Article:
gold, silver, and bronze medals Jacqueline won at fencing tournaments

Why You Should Pursue Excellence, Not Success

Pursuing excellence will help you succeed—but pursuing success won't make you excellent.

In the movie The Last Samurai, there was a scene in which the main character, Captain Nathan Algren, observes life in the in Japanese village in which he is held prisoner. He notices that everyone performs their duties to the best of their ability, even when those activites are daily chores: making tea, weaving, sharpening a sword. I remember the gist of this scene as the pursuit of perfection, of excellence, even in small things.

Excellence over success

The aforementioned scene in The Last Samurai reflects an attitude toward life that I find particularly appealing and virtuous: that of pursuing excellence over success.

The best explanation of the difference between success and excellence I ever heard came from George Platt, my first fencing coach. He'd stand solidly with this gaggle of sweaty teenagers around him, and regale us with the story of some other young fencer, let's call him Jesse, who loved fencing, like we all did. Jesse went to tournaments and fenced hard, but never won a bout. He came to practice like clockwork. He even took private lessons. But Jesse was, quite honestly, a terrible fencer. His determination, though! After years of work, Jesse went to another tournament and finally, finally, won a bout. He didn't take last place! This was the pinnacle of Jesse's fencing career, and that, George would tell us with a chuckle, was excellence.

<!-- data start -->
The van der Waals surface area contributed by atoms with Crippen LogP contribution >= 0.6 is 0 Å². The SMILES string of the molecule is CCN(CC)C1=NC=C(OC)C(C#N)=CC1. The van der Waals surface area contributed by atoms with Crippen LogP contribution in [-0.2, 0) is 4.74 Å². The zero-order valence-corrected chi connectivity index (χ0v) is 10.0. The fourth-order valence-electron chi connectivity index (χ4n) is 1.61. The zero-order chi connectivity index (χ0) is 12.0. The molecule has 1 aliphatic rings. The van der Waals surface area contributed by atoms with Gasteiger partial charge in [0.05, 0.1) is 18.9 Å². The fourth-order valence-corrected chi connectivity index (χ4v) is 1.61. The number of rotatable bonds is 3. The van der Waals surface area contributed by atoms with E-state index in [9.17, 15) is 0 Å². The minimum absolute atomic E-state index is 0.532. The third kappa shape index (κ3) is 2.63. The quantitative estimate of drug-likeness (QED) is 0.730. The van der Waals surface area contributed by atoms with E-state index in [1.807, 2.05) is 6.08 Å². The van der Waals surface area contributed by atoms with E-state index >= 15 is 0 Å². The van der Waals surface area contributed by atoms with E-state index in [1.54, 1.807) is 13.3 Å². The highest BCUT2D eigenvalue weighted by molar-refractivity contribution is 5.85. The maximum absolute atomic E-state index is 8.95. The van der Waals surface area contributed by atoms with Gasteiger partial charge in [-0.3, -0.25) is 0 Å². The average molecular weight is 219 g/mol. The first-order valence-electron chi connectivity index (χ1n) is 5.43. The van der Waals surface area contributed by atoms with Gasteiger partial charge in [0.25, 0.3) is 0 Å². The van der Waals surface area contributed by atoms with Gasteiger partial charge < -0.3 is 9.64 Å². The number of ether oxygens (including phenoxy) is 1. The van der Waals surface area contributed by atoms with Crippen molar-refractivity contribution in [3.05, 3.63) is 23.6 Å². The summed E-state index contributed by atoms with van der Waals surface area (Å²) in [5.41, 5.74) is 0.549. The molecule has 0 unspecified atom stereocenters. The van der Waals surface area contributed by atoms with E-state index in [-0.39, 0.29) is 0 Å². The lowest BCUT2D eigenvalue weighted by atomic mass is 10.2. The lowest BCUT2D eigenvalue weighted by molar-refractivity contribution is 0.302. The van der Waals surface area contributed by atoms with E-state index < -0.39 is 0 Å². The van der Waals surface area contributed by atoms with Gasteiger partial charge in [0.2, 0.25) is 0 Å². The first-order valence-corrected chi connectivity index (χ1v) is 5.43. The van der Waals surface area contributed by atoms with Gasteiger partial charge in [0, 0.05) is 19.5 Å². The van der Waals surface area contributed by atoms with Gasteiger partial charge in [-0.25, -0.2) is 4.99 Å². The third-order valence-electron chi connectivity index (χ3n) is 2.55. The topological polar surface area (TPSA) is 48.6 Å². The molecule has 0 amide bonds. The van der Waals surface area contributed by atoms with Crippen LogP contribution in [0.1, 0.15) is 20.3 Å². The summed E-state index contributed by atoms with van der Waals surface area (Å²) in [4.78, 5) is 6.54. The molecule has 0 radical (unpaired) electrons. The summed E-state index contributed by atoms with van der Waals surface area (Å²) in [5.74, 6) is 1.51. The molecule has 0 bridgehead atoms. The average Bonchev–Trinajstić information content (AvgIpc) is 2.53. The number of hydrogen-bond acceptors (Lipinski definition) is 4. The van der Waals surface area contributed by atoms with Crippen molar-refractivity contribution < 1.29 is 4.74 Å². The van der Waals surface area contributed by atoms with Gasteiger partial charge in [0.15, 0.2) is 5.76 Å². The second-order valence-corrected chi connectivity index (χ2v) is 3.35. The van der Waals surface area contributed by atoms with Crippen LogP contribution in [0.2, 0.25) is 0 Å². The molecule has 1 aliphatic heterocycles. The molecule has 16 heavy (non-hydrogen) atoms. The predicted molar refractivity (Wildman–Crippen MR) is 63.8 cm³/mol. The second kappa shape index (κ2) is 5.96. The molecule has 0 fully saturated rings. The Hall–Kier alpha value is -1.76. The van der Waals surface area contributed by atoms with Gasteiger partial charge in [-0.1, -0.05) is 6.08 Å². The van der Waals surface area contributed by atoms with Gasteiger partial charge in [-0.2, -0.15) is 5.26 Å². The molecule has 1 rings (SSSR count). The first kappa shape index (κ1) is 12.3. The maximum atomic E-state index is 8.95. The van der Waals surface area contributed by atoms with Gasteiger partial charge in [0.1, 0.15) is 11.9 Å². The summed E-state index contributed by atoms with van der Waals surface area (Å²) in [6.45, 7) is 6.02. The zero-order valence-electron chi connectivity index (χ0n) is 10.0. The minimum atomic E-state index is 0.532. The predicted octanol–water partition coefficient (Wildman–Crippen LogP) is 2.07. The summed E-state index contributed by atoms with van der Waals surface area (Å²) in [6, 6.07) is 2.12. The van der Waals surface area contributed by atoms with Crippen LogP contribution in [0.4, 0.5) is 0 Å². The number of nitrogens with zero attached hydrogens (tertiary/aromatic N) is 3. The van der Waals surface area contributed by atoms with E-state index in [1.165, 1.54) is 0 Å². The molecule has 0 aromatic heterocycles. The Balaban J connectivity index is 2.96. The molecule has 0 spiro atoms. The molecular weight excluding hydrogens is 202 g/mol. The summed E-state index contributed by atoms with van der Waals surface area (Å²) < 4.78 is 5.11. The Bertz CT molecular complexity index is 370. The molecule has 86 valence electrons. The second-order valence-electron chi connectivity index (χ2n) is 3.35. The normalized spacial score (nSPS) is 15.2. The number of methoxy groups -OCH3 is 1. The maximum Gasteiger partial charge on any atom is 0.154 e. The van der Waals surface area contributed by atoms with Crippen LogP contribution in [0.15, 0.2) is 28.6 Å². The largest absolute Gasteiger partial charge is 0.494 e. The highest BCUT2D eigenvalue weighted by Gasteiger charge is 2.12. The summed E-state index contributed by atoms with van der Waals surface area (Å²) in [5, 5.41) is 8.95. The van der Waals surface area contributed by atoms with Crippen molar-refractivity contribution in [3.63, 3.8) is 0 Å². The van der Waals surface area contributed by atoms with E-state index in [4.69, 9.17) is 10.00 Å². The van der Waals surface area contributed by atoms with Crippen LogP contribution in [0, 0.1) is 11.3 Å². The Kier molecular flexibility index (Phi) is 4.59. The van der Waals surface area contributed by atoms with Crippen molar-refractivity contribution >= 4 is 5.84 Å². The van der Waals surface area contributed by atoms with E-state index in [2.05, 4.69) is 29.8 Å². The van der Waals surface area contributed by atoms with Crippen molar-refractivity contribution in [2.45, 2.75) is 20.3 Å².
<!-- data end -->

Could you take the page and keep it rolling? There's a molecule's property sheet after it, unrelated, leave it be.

Put another way, success is how good you are in relation to the rest of the world. Success is winning medals in competitions, good grades, and gold stars. Excellence, on the other hand, is how good you are in relation to how good you individually can be. Achieving excellence is being the best you can be, regardless of how good anyone else is. It's you improving and achieving your individual level of mastery.